Village of Kricak in Tegalrejo district became the first village that gets eggs of Aedes aegypti mosquito that contains Wolbachia bacteria as part of Eliminate Dengue Project research (EDP-Yogya) in the city of Yogyakarta. A symbolic handover of Wolbachia eggs in Kricak was held on Monday, August 15th, 2016. The event was attended by the Chief of Medical Office of Yogyakarta, dr. Vita Yulia, Head of Tegalrejo district, Sutini Sri Lestari, Head of Kricak, Agata Ari Wulandari, and a number of residents.
As many as 293 buckets containing Wolbachia mosquito were distributed. Hopefully, within a certain period of time, the eggs can breed and able to protect the region from the threat of dengue hemorrhagic fever (DHF) naturally, safely and sustainably. Afterwards, gradually the mosquitoes will be released to most of the city areas in Yogyakarta until 2017.
This location was chosen as the first location due to its high case of dengue fever while its population density is relatively high in Yogyakarta. DHF is also a health problem that is considered serious in Yogyakarta. The Health Office of Yogyakarta recorded in the first half of 2016 cases of dengue has reached 623 people. Meanwhile, the number of dengue fever patients in the period from January to December 2015 reached 943 people.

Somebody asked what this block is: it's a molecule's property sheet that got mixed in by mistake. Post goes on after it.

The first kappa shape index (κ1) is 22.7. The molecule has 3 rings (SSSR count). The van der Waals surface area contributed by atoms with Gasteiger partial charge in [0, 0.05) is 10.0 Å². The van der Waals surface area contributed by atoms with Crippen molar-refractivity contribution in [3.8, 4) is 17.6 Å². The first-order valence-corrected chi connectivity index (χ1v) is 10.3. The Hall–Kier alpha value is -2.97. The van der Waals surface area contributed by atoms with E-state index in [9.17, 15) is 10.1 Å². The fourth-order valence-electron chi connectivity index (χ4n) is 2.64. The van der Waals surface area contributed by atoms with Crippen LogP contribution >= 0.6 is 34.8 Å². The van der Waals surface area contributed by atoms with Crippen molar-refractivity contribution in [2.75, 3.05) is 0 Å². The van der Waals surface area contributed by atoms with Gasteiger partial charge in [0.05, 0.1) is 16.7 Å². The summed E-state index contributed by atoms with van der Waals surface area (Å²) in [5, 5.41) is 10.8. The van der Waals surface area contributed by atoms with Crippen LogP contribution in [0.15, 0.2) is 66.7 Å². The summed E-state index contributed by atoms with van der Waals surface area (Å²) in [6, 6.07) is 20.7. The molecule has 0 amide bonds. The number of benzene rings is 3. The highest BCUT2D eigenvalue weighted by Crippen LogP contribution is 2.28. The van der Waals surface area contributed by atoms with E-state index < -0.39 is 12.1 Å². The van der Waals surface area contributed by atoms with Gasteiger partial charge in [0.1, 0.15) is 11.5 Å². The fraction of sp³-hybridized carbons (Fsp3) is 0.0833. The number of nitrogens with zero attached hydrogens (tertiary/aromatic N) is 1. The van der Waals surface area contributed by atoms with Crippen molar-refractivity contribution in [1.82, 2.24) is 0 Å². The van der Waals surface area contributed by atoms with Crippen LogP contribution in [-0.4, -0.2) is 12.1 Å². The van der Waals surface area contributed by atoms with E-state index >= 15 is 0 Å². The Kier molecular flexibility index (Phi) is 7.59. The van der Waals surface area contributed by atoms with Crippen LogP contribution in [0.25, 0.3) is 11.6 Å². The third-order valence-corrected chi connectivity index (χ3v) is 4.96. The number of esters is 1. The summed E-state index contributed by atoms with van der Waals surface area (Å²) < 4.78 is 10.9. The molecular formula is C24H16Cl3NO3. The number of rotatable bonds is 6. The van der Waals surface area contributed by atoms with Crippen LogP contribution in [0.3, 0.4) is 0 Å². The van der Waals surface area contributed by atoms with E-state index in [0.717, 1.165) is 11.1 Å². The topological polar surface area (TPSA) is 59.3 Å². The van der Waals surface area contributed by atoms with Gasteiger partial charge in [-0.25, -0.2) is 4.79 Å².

dr. Vita Yulia in her speech hoped that the community continues to support the research that is newly established in the city of Yogyakarta. "But people should also understand that this research takes time to be able to lower cases of dengue fever, (it) could not happen immediately. Hopefully, dengue cases could be decreased so that Yogya will still retain the Healthy City title that has been won five times," said Vita.
Before performing the experiment, EDP-Yogya has conducted a series of communication and dissemination to the public of Kricak which ended with an agreement with the residents to support this study in early August. Eliminate Dengue Project Yogya (EDP-Yogya) initiated by the Faculty of Medicine UGM and funded by the Tahija Foundation Indonesia is now developing a dengue-control study using Wolbachia Aedes aegypti. The wolbachia mosquitoes are able to inhibit the transmission of dengue virus in mosquitoes so that it can not transmit the dengue virus to humans.
Prof. Adi Utarini, head of EDP-Yogya, expressed appreciation for the community support. "This study will only succeed with the support from society and the government, we expect the mosquito eggs will develop into adult mosquitoes and mate with local mosquitoes to later produce mosquitoes that already contain Wolbachia. Hopefully, within a certain time, most of the mosquito in the city of Yogyakarta will contain Wolbachia," she explained.
Head of Tegalrejo, Sutini Sri Lestari, expressed great expectations to this research. "Tegalrejo currently ranks second in the case of dengue prevalence, hopefully this study could be one of the alternative solutions for dengue fever," she explained.